(This column was published in the North Shore News on Feb. 10, 1999)

 

Deterrence missing in justice system

By Leo Knight

WITH the number of home invasion victims rising faster than the provincial deficit, the premier and the attorney general held a high-level meeting with the three most senior police officers in the province.  

 

Following the meeting, there was a photo-op with the media and a less than encouraging statement. They had a full and frank discussion, we were told. Unfortunately, there are no easy solutions, but it is a top priority of this government, apparently. We can expect an announcement within two weeks, said the premier. 

 

Last week, with the two major television news outlets hitting the home invasion drum every night on the 6 o'clock news, the AG, Ujjal Dosanjh, was quoted in The Province as saying he is determined to end the rash of home invasions.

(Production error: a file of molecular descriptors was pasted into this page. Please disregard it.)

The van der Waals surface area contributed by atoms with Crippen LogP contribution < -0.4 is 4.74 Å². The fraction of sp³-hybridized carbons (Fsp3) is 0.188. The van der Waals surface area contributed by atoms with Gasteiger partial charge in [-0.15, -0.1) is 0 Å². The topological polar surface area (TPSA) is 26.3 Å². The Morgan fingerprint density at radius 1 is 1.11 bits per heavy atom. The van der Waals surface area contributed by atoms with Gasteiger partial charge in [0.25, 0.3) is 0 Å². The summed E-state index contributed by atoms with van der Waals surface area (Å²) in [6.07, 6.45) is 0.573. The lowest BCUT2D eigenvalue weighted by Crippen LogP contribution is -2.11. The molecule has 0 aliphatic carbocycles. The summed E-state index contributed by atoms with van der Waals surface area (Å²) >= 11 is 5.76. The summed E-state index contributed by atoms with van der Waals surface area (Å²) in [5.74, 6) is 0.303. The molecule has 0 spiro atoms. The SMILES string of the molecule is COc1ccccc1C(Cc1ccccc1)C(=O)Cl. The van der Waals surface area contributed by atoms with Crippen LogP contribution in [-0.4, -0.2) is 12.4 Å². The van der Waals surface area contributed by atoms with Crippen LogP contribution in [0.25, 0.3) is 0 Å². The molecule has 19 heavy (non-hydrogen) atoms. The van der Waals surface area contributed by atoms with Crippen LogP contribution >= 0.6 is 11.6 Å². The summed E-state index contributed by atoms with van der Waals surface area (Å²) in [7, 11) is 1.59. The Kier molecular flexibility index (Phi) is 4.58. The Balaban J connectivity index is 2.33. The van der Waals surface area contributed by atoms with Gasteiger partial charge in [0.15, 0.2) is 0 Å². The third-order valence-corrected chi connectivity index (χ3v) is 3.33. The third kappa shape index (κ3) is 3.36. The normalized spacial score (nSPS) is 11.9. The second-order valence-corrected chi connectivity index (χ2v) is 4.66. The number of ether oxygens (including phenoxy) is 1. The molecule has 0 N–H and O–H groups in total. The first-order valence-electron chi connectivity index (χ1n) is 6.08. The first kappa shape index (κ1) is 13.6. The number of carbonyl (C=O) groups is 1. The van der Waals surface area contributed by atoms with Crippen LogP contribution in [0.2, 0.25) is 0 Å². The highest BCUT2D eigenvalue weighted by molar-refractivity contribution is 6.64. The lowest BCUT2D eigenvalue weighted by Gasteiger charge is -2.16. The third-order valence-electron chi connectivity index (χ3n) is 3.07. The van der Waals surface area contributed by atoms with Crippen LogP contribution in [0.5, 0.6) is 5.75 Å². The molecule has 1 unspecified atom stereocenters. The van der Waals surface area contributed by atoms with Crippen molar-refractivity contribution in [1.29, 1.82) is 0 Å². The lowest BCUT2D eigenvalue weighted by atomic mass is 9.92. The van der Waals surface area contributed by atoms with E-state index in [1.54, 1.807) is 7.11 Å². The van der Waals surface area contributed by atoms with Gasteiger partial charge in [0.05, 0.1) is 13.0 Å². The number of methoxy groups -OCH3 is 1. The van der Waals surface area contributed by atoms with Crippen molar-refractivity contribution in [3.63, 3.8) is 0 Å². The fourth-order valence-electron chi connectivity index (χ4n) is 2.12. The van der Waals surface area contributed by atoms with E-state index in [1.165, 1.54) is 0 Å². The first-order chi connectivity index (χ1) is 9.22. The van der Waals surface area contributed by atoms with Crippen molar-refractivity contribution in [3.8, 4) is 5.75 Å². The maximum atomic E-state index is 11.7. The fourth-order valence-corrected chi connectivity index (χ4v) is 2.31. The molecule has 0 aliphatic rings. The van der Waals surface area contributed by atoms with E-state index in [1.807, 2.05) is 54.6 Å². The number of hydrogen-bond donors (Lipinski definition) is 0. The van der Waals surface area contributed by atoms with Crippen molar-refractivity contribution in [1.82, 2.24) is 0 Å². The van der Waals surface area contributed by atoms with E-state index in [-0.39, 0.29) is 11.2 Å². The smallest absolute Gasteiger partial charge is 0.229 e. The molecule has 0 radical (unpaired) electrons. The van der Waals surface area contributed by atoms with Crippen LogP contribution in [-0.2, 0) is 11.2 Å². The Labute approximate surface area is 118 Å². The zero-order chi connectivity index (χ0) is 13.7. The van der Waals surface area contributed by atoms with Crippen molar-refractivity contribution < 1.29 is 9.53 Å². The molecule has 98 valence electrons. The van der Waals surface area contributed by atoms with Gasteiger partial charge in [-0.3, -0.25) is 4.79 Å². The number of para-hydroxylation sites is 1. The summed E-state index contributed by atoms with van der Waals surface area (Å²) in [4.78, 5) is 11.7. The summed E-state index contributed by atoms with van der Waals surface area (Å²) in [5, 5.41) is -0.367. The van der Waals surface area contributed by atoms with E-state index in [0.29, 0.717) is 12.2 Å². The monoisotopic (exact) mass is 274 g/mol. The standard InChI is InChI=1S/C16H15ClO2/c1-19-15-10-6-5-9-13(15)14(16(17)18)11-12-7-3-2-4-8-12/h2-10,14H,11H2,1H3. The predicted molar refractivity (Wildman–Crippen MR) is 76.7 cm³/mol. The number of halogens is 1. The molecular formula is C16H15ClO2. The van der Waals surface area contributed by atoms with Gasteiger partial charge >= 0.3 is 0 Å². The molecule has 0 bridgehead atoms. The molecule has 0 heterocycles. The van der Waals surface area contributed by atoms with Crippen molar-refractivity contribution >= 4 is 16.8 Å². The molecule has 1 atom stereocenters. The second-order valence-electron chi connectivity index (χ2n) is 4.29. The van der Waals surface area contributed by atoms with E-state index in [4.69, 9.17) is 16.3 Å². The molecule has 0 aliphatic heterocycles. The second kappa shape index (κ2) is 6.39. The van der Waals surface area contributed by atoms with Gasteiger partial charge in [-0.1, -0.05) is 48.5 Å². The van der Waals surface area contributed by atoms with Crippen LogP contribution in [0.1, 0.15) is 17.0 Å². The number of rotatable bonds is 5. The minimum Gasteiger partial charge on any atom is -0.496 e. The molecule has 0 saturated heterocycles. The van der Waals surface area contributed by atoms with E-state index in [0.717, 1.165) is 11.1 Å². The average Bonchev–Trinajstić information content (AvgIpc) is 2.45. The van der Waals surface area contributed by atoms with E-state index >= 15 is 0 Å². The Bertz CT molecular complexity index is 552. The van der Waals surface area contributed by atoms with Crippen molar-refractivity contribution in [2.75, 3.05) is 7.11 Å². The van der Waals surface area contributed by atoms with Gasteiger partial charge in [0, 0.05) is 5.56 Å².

He talked about spending more money to educate the public in protecting themselves as though somehow it's their fault if two thugs high on testosterone and crack and low on brains bash their way into their homes.  

 

Oh yeah, he said he's going to lobby the federal government to change some of the legislation. "I think we do need some creative solutions ... some tougher penalties," said Dosanjh.  

 

If this sounds vaguely familiar, it should. In May of 1997, almost two years ago, following the deaths of two elderly women, the same AG announced a commitment of $150,000 for a police home invasion task force. He talked about doing the same things he is talking about now.  

 

The premier followed up last week's statements by Dosanjh with a volley or two of his own. He was also quoted in The Province as saying, "The attorney-general and I believe this is the No. 1 law enforcement issue on the minds of Lower Mainland residents right now."  

 

So important, according to Clark, the government is going to spend money educating the public, give some money to the police and lobby the federal government for some legislative changes.  

 

Clark said, "Simply put, we need tougher enforcement, tougher sentencing."